Ex-diplomats urge Sudan sanctions


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Sudan should accept an international peacekeeping force in Darfur or face tough sanctions, a group of 15 former foreign ministers has said.

The group, including former US top diplomat Madeleine Albright, said they want Sudan to accept a joint UN-African Union force by the end of this year.

Sudan has so far refused to allow UN peacekeepers to augment the AU force.

Three years of fighting have left at least 200,000 people dead and made another 2.5 million homeless.

"As former diplomats, we support one last effort to persuade Khartoum to accept the proposal for a hybrid force," the group wrote in the Financial Times newspaper.

Escalating violence

If President Omar al-Bashir continues to refuse a joint force, sanctions should be applied, say the former diplomats, who come from Thailand and Turkey as well as Europe and the US.

These would include travel bans on military and civilian leaders, the freezing of assets, and measures to target Sudan's oil revenue and limit sales of equipment needed to produce oil, the group said.

But it does not call for is any kind of military action - including a naval blockade of Port Sudan, which would cut Sudan's oil exports at a stroke.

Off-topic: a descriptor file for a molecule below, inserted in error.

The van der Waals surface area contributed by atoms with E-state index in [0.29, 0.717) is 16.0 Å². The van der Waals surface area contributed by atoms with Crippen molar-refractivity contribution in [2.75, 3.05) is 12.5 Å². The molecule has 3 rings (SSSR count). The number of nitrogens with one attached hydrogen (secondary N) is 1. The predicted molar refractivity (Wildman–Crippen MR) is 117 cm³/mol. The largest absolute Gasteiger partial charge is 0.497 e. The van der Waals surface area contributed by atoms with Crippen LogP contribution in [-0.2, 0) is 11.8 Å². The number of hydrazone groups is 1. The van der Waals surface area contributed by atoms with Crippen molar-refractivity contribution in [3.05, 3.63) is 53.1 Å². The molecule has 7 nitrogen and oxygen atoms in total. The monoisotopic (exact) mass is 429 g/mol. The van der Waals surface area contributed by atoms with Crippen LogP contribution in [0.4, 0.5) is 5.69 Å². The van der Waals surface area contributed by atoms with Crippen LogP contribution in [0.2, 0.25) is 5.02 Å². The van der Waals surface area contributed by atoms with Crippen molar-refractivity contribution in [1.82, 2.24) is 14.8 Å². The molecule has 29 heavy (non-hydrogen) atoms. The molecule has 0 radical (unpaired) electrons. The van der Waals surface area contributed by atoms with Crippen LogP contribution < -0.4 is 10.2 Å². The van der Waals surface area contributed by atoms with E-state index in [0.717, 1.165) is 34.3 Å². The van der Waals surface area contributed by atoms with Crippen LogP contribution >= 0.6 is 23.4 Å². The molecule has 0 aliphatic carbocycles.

Nor does it include the idea of enforcing a flight ban over Darfur, which has been under consideration at the UN.

<a href="/1/hi/world/africa/6144498.stm" class="">Q&A: Peacekeeping in Darfur</a>

The UN has proposed that the current weak AU force of 7,000 soldiers be bolstered with more money and equipment supplied by the UN, eventually merging with UN troops into a hybrid force.

The violence has escalated sharply in Darfur in the last several weeks.

Late last week, the AU blamed the deteriorating security situation on the re-emergence of the pro-government Arab Janjaweed militias, and urged Khartoum to disarm the groups.

Aid agencies have withdrawn 250 workers this month, leaving many in Darfur vulnerable.

There are also fears that the fighting is destabilising neighbouring Chad where there has been an upsurge in violence.

The conflict began in early 2003, when a rebellion by local groups triggered a counter-offensive by the army and government-backed Arab militias.

Sanctions have been proposed before, but so far they have made little progress.